Christopher Cross founded Cross & Joftus, LLC in 2004 to provide education leaders with personalized and expert assistance in policy analysis and development, evaluation, executive coaching, planning and communication strategies. Cross is a former Senior Fellow with the Center on Education Policy and is currently a Distinguished Senior Fellow with the Education Commission of the States. Previously, he served as president and CEO of the Council for Basic Education and as an assistant secretary of education under President George H.W. Bush. He also served as president of the Maryland State Board of Education from 1994 to 1997 and is the author of Political Education: Setting the Course for State and Federal Policy, published by Teachers College Press.
Jane Hannaway is a professor at the McCourt School of Public Policy at Georgetown University and an Institute Fellow at the American Institutes of Research (AIR). She is the founding Director of the National Center for the Analysis of Longitudinal Data in Education Research (CALDER), headquartered at AIR where she was also Vice President. Hannaway is also the immediate past president of the Association for Education Finance and Policy, and previously served as founding director of the Education Policy Center at the Urban Institute and on the faculty of Columbia, Princeton and Stanford universities. Her current re-search is heavily focused on issues associated with teacher labor markets and education accountability policies.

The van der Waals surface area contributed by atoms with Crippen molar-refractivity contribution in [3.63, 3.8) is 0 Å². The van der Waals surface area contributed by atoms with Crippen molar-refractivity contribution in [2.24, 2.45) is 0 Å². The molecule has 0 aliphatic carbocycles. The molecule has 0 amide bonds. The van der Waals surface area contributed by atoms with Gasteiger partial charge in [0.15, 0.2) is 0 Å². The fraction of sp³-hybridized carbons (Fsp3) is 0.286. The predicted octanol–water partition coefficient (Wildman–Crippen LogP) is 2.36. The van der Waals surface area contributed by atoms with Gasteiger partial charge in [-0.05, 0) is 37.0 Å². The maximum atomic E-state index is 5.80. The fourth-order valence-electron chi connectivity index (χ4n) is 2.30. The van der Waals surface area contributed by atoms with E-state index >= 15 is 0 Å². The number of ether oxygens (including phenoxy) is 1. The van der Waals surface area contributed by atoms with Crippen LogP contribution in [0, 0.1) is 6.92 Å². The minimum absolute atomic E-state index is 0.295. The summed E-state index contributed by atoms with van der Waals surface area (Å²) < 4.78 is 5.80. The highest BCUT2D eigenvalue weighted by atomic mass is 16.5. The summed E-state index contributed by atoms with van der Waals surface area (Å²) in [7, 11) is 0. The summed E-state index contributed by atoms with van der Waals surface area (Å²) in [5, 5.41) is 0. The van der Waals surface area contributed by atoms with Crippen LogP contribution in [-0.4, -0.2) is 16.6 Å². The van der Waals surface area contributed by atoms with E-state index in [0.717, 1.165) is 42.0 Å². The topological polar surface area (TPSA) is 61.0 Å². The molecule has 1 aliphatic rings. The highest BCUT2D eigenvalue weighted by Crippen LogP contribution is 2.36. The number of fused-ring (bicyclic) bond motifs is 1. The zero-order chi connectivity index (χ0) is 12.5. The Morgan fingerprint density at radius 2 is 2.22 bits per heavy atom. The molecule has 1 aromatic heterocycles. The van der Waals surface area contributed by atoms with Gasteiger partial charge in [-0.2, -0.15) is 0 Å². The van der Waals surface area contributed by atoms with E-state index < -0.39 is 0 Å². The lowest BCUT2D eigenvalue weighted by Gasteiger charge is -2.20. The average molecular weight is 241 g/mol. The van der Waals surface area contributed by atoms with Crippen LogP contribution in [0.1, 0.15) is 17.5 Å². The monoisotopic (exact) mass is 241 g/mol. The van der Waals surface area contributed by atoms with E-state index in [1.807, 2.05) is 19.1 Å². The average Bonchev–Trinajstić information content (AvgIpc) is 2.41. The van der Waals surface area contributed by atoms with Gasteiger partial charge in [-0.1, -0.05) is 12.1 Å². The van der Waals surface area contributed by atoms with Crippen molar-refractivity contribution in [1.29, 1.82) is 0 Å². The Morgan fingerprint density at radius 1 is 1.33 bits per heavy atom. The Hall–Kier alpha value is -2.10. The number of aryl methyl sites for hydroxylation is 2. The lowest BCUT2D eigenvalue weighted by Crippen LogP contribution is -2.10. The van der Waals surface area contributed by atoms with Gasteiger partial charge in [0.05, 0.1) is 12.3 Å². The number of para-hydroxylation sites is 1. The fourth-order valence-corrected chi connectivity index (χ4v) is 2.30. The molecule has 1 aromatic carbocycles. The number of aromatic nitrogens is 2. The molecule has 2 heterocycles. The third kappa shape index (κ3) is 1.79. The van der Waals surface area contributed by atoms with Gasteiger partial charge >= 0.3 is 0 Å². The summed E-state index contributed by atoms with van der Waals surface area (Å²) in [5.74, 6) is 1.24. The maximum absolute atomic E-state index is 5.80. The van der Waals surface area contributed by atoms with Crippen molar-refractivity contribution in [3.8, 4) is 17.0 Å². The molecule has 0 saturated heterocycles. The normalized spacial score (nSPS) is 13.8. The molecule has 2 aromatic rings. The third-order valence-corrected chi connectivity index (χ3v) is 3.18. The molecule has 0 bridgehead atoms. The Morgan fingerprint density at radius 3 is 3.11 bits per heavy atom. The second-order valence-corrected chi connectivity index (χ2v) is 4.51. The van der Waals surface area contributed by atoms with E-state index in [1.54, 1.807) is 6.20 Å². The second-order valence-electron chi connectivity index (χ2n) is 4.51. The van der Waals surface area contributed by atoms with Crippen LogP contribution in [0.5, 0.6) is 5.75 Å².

Margot Rogers is senior advisor to the Education Practice at Parthenon-EY. Prior to joining Parthenon, she was chief of staff to U.S. Secretary of Education Arne Duncan. Rogers also has served in multiple roles at the Bill & Melinda Gates Foundation, including deputy director of education and the special assistant to the director of education, where she managed the development of the foundation’s college-ready education strategy and staff realignment, and also served on the education division’s investment committee and strategic leadership team. She has served on numerous education-related boards and advisory commissions and is currently on the Board of Directors for The Joyce Foundation.
Nelson Smith is senior advisor to the National Association for Charter School Authorizers. He was the first president and CEO of the National Alliance for Public Charter Schools from 2004 to 2010. Previously, Smith served as vice president for policy and governance at New American Schools, as the first executive director of the District of Columbia Public Charter School Board, and as vice president for education and workforce development at the New York City Partnership. He has also taught at the Harvard Graduate School of Education, and has authored numerous reports and studies on charter schooling and educational policy.